The most depressing quote about writing and distraction comes from J.K. Rowling:

“The funny thing is that, although writing has been my actual job for several years now, I still seem to have to fight for time in which to do it. Some people do not seem to grasp that I still have to sit down in peace and write the books, apparently believing that they pop up like mushrooms without my connivance.”

When I first read this quote I was shocked.  J. K. Rowling is the literary equivalent of Rumplestiltskin.  Every word from her laptop apparates from the air and falls as a gold coin in Universal studios development offices. 

Until I read this, I imagined her sitting on a velvet throne somewhere in Bloomsbury with a retinue of eager interns catering to her every need. But this is apparently not the case. To hear J.K. tell it, there are people in the world who think that taking a meeting is more important than allowing her to spin her magic.

If J.K. Rowling has to fight for writing time, what hope is there for the rest of us?

My writerly distractions are not so rarefied and no one is begging to take a meeting with me.  On the other hand, I am easily distracted.  I once lost an entire day’s work to a squirrel.

Last Christmas my charming nephew Adriaan and his equally charming friend Tin Tin came from the Netherlands to stay for a month.  Like proper Dutch teenagers, they were astonished at the vast array of sodas and flamin’ hot snacks available at our local H.E.B grocery store. We made repeated visit to the snack aisle where they questioned me like cultural anthropology grad students from a more evolved, yet blander culture. “How is this possible?” What is a Taki?”

And of course, they sampled.   Tin Tin and Adriaan settled on the deckattached to the dining room with a variety of different snacks and drinks, determined to find the perfect epicurean representation of the American experience. Eventually they settled on Cheetos, Mountain Dew, double stuff Oreos and peanut M&Ms, supplemented by bowls of ramen.  

They left crumbs and half-drunk cans of Mountain Dew.  Every morning an industrious squirrel would clean up the crumbs and drink her fill like the magical elves from the shoemaker tale.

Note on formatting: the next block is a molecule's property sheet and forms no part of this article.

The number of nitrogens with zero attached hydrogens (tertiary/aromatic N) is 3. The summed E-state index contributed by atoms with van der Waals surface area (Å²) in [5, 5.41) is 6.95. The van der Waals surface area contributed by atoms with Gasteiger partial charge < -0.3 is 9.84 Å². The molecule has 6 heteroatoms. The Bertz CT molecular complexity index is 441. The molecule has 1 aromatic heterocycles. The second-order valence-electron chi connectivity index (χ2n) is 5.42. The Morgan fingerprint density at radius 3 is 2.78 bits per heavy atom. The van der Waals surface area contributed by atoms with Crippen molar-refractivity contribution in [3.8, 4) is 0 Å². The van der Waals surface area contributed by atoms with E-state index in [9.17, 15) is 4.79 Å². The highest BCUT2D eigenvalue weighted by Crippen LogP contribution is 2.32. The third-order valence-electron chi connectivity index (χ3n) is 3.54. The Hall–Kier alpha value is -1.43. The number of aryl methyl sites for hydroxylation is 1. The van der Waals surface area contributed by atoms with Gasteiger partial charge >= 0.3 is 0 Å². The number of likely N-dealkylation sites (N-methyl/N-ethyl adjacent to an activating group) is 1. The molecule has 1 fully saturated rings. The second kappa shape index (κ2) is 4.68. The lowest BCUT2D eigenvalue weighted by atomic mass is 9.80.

When Adriaan and Tin Tin left for home, the squirrel continued to visit the porch, combing the cracks in the boards for Cheeto dust and Oreo crumbs.  This went on for several weeks.  I thought it was adorable.  I write in my dining room with my elderly half-blind Pomeranian at my feet, and Wolf the cat in a box on the table.  I began to think of the squirrel as a nimble cartoon forest creature come to assist me with writing and cleaning. 

Then one day, the squirrel exhausted the last of the Cheeto dust. She jumped up on the back of a nearby chair, leaned over and knocked on the glass door.  I looked up startled. She made eye contact and knocked again. Her message was clear:

“I need more Cheetos.”

I decided to ignore the squirrel, thinking she would scamper off. This is what squirrels normally do. Squirrels invented scampering. Instead, she stood on her back legs, looking offended.  And then she knocked again. Creepy.

I needed help, so I decided to wake Wolf the cat. It wasn’t easy.  Wolf likes his sleep.  Wolf looked up from the box, and watched the squirrel for a few moments.  Then he went back to sleep. 

By now the squirrel was actively examining the weather stripping around the door frame, looking for a gap she could squeeze through. 

I thought briefly about searching my pantry for stale tortilla chips to give her.  If I fed the squirrel, she’d go away and I could work.

But if I fed the squirrel she’d just come back the next day with bigger demands.  It was time for the squirrel to go cold turkey. 

I went back to writing, but I couldn’t ignore the repeated knocks on the door.  Finally I gave up on writing and went to the front room and put on some loud music.  

The squirrel came back a few times over the next week, but she never knocked on the door again.    Which is good. I have enough distractions in my life without having to contend with an aggressive squirrel strung out on mountain dew and Cheetos.